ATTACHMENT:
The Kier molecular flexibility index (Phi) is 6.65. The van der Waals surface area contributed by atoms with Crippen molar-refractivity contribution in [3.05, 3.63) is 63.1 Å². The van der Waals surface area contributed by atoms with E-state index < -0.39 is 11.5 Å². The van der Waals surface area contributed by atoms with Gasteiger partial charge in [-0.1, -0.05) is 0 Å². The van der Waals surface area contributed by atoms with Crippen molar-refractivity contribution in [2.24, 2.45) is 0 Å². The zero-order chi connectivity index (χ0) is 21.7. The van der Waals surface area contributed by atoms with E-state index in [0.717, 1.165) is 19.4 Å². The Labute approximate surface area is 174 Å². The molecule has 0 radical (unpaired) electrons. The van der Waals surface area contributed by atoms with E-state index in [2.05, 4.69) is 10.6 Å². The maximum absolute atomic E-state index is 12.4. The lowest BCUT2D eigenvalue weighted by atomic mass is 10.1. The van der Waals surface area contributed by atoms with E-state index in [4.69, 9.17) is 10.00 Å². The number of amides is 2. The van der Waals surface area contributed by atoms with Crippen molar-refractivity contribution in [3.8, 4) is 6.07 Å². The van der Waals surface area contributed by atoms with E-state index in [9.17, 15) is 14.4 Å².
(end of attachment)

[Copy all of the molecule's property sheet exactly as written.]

The Kier molecular flexibility index (Phi) is 6.65. The van der Waals surface area contributed by atoms with Crippen molar-refractivity contribution in [3.05, 3.63) is 63.1 Å². The van der Waals surface area contributed by atoms with E-state index < -0.39 is 11.5 Å². The van der Waals surface area contributed by atoms with Gasteiger partial charge in [-0.1, -0.05) is 0 Å². The van der Waals surface area contributed by atoms with Crippen molar-refractivity contribution in [2.24, 2.45) is 0 Å². The zero-order chi connectivity index (χ0) is 21.7. The van der Waals surface area contributed by atoms with E-state index in [0.717, 1.165) is 19.4 Å². The Labute approximate surface area is 174 Å². The molecule has 0 radical (unpaired) electrons. The van der Waals surface area contributed by atoms with E-state index in [2.05, 4.69) is 10.6 Å². The maximum absolute atomic E-state index is 12.4. The lowest BCUT2D eigenvalue weighted by atomic mass is 10.1. The van der Waals surface area contributed by atoms with E-state index in [4.69, 9.17) is 10.00 Å². The number of amides is 2. The van der Waals surface area contributed by atoms with Crippen molar-refractivity contribution in [3.8, 4) is 6.07 Å². The van der Waals surface area contributed by atoms with E-state index in [9.17, 15) is 14.4 Å².